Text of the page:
[0012] Another existing way to accomplish audio/video distribution is to store the audio/video information on computer disk, and send this information over a computer bus or local area network to another computer, which then decodes the digital audio/video to analog audio/video and sends it to a display to be seen. This type of distribution is described in U.S. Pat. No. 6,133,908 issued to Sciobra et al. This system is not a real-time system, where live audio/video from sources is displayed as live audio/video to users. Also, having processors to encode audio/video to digital and then decode the audio/video so that it may be displayed is extremely costly and trouble-prone. Furthermore, transmitting digital audio/video over long distances requires special networking technology that is difficult to manage and costly to install and maintain.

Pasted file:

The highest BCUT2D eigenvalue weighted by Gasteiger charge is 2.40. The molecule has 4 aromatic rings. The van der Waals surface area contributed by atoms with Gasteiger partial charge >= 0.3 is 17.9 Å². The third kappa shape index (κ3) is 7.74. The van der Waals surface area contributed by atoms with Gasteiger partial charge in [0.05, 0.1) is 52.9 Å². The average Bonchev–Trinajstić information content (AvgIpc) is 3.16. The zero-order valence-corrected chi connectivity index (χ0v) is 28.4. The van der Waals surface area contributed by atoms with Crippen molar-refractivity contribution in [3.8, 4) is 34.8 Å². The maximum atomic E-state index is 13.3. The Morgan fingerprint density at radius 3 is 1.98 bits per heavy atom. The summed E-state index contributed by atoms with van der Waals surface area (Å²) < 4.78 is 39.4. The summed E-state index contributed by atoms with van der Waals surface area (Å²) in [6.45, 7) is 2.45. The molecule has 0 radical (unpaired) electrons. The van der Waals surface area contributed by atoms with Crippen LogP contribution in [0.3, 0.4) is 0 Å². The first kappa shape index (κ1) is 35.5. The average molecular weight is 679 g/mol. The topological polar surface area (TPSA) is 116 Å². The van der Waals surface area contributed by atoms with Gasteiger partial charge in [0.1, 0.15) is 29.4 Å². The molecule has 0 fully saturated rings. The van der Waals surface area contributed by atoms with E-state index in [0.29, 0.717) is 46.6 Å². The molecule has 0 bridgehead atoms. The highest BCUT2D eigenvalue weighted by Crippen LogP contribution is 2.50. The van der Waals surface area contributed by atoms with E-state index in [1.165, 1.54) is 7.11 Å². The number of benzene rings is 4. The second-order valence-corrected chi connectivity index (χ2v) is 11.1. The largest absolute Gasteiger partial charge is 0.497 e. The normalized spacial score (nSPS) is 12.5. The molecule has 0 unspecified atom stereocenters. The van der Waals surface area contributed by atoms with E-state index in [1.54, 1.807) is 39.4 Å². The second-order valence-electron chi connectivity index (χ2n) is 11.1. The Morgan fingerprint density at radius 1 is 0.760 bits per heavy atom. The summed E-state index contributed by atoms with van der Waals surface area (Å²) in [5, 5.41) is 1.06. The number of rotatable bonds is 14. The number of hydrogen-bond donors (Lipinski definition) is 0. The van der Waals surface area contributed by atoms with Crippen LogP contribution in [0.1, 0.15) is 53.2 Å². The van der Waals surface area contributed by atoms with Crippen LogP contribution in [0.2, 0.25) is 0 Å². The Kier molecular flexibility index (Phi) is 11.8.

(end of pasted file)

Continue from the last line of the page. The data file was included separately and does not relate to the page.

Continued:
[0013] A number of other cable distribution systems have been developed by utilizing Ethernet and SCSI (Small Computer System Interface) technology. The information that flows over the cable is digital. This is disclosed in U.S. Pat. No. 5,550,584 issued to Yamada. Although such systems use digital signals to control the respective transmitters and receivers on the cable, the actual information (the audio/video information) is stored in analog form and must be converted to digital to send over these cables. Unfortunately, these systems are fully digital systems relying on complex protocols to coordinate the devices connected to the cable as well as complex transmitters and receivers used to send and receive the audio/video information. An illustration of a fully digital distribution system is shown in FIG. 10. FIG. 10 illustrates two video sources (VS1 and VS2) sending video into a single monitoring station. An analog video signal VS1 320 is sent from a Video Source 42 into a device 350 that converts the analog signal into a sampled digital representation 333. This is usually called an A/D device or a frame grabber (since it digitizes an entire video frame at a time) and produces a pixilated frame 334 (because the video frame is now broken up into picture elements (or pixels), with a resolution (pixels/inch) specified by the A/D device 350. The greater the video resolution, the larger number of pixels would exist in the pixilated frame. For example, if the desired resolution were 480 pixels wide by 320 pixels high (a typical low-medium resolution image, such as used on digital cell phones that capture video), the pixilated frame would consist of 153,600 pixels. If 3 bytes of data are used for each pixel (1 byte for red, 1 byte for green, 1 byte for blue—the basic primary colors), the size of the pixilated frame in bytes would be 1,228,800 bytes. This frame is stored in a frame buffer 352. A general-purpose digital computer composed of a CPU 351, memory 353, and a network interface 354 controls the acceptance and storing of the pixilated frame. It also controls the movement of the pixilated frame into the network interface, and well as provide network coordination and control of the pixilated image transmission to the monitor. If compression is used, this digital computer also performs the compression. Without compression, the data rates become very large. The standard real-time video frame rate is 1 frame every {fraction (1/15)} of a second (NTSC standard). This means that a data rate of approximately 25 megabytes/second (including 35% data communications protocol overhead) must be sustained through the digital computer. Breaking that into bits/second (the standard measure for network data traffic, the data traffic rate across the network of approximately 200 megabits per second would be realized. This can be reduced by digital video compression, but a cost of significantly increased computer size (and power consumption) and significant delays in performing the compression. The digital transmission packets 342 from the VS1 network interface 354 are shown. Transmitter VS2 is similar to Transmitter VS1, with its VS2 frame 326 being sent into the A/D 350 from the video source 42. 336, 337, and 344 are the digitized video, the pixilated frame, and the digital data packet from video source VS2 326. These digital data packets 342 and 344 are received by a general-purpose digital computer located in the monitoring station. This general-purpose computer is composed of similar elements 354, 352, 353, and 351 to the transmitters. The difference here is a D/A or video device 370 that converts pixilated video frames 334 into sampled frames, reconstitutes the sampled video into continuous video, and sends the video frames to a plurality of video users 48. 330 is the continuous video for VS1, and 332 is the continuous video for VS2. Continuous video is required to display correctly on a video monitor. A comparison of a digital distribution system to the present invention is summarized in Appendix A.